Feb. 24 (Bloomberg) -- Buyers of coffee from Vietnam, the world’s largest producer of the robusta variety, are starting to see lower differentials for beans after futures rallied.
Beans for shipment next month range from a discount of $10 a metric ton to the price on NYSE Liffe to a premium of $20 a ton, according to three traders with direct knowledge of the sales. The beans were at a premium of $30 a ton last week. Differentials correspond to a discount or premium to obtain physical coffee in relation to the futures price.
Coffee futures climbed 3.5 percent yesterday as traders bet Vietnam farmers would keep beans from the market. Roasters are tapping European stockpiles with inventories in warehouses monitored by NYSE Liffe falling since July. They dropped 7.1 percent in the past two weeks, the exchange said yesterday.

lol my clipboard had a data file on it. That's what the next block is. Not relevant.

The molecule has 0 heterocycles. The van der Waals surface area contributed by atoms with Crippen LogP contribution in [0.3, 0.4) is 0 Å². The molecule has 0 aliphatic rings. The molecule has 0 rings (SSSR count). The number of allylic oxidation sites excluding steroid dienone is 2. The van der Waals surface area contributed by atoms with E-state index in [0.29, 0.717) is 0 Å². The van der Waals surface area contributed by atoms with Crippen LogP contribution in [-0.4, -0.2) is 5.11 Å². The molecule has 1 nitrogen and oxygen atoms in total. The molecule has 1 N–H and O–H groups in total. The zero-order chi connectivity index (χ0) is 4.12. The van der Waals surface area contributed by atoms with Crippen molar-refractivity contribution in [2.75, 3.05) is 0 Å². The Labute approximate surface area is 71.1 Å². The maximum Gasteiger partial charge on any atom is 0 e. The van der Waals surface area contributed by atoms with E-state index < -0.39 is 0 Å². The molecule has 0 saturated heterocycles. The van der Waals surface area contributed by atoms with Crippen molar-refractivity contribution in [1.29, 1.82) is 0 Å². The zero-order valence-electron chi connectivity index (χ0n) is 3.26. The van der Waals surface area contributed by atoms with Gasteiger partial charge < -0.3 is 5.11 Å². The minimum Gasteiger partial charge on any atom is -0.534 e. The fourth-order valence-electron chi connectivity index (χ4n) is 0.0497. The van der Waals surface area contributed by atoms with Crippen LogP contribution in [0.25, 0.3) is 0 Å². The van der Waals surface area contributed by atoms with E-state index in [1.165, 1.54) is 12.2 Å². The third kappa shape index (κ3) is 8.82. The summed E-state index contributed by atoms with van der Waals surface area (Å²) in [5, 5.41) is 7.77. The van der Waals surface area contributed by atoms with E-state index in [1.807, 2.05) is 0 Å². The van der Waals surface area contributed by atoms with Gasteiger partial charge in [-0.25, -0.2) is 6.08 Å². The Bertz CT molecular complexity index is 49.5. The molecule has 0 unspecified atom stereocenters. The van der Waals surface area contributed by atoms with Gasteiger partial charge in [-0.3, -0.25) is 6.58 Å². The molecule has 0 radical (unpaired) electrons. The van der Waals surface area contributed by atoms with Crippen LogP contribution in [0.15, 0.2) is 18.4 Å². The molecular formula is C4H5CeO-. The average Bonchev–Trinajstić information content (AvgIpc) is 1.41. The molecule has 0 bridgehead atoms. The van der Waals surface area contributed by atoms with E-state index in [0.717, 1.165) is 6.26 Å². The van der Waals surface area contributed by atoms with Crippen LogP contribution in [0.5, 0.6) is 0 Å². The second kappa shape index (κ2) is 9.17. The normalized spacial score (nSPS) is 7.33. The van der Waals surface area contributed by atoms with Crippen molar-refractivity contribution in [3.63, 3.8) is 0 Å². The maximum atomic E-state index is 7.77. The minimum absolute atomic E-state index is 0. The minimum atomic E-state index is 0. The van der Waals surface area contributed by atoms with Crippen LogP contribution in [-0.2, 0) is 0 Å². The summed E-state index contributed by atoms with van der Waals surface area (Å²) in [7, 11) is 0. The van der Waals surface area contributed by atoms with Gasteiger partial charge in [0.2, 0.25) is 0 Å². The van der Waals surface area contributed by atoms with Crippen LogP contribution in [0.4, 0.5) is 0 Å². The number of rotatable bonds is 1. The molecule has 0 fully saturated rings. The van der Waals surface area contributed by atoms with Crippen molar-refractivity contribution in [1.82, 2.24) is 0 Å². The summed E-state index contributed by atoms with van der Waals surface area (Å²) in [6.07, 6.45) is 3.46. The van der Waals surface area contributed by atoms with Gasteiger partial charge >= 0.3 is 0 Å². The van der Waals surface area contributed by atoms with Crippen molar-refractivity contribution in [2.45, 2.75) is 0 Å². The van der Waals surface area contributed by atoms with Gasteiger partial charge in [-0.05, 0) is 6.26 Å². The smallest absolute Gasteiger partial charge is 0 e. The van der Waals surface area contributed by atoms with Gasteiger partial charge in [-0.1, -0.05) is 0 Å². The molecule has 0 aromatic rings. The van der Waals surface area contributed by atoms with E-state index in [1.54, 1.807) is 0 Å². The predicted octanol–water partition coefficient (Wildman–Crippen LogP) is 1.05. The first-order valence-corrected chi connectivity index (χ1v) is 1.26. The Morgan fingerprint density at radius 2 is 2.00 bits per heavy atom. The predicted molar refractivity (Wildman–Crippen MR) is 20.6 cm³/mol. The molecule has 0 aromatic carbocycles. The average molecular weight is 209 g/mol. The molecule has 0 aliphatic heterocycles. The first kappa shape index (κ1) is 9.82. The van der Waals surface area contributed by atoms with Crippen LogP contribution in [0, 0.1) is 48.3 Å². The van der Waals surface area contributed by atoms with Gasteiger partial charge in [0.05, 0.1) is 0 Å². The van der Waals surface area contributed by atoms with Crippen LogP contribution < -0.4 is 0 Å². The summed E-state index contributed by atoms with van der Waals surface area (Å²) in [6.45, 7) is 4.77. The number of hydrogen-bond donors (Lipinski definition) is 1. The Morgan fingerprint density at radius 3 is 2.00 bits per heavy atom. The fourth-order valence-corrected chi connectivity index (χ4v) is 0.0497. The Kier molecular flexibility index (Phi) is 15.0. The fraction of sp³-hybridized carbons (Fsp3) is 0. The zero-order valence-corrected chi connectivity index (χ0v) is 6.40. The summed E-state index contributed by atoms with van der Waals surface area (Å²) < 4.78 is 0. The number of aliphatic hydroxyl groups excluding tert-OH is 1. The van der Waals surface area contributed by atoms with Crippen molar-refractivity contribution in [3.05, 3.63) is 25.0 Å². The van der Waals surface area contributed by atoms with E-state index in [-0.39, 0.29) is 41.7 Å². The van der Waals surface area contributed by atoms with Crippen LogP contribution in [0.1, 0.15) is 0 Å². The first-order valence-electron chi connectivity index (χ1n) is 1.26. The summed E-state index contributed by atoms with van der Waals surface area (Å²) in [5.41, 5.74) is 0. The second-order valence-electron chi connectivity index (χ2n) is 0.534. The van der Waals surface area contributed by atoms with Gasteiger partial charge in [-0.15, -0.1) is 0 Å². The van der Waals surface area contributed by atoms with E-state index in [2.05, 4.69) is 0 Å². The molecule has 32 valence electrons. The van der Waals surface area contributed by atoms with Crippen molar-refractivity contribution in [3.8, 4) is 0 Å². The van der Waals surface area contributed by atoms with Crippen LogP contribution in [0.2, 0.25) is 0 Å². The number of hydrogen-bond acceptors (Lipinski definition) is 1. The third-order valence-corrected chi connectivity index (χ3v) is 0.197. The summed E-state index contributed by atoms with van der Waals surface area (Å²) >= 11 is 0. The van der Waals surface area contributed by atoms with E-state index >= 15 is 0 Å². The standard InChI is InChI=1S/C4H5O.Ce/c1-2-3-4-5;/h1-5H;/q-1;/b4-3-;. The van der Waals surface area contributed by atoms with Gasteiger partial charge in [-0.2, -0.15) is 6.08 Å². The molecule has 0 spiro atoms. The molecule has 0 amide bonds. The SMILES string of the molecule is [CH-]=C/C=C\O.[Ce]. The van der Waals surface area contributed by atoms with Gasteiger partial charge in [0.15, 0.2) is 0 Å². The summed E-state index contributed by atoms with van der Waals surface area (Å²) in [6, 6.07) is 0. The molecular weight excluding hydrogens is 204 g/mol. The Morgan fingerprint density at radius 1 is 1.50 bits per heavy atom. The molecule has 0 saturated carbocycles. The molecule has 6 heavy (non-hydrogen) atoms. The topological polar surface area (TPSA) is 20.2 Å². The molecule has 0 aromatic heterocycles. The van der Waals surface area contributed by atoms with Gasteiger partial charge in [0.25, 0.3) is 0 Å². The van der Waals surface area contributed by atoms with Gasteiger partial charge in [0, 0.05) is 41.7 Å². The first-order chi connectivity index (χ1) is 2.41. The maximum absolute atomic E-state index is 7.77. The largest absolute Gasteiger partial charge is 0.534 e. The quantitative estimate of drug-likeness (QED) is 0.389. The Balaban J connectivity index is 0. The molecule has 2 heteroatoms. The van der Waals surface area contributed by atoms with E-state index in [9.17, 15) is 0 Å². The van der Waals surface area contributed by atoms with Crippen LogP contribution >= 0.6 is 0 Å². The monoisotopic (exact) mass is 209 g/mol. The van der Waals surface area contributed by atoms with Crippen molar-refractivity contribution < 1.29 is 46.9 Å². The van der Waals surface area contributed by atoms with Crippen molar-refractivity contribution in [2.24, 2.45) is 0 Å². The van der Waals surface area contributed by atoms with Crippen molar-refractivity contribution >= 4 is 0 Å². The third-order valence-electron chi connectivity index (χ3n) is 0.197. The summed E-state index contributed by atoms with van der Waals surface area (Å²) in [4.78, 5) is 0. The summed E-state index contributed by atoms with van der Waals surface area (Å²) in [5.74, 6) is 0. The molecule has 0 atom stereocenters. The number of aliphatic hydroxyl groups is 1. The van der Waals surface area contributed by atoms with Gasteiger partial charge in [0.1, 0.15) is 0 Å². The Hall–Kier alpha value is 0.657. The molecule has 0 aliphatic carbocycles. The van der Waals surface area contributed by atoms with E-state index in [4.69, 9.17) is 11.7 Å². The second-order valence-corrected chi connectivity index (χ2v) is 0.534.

“Although the harvest for the Vietnamese crop year that began Oct. 1 is complete, only 40 percent to 45 percent of it had been sold as of mid-February,” German researcher F.O. Licht GmbH, said in a report dated Feb. 22. “Farmers have been holding back stocks in anticipation of higher prices.”
Bean sales may increase in the coming weeks as farmers will need money for crop irrigation and fertilizers, Licht said.
Robusta for May delivery gained 0.4 percent to $2,025 a ton by 10:56 a.m. on NYSE Liffe in London. Robusta beans are grown in Asia and parts of Africa and used to make instant drinks and espresso.
--Editors: Claudia Carpenter, Nicholas Larkin
To contact the reporter on this story: Isis Almeida in London at Ialmeida3@bloomberg.net
To contact the editor responsible for this story: Claudia Carpenter at Ccarpenter2@bloomberg.net.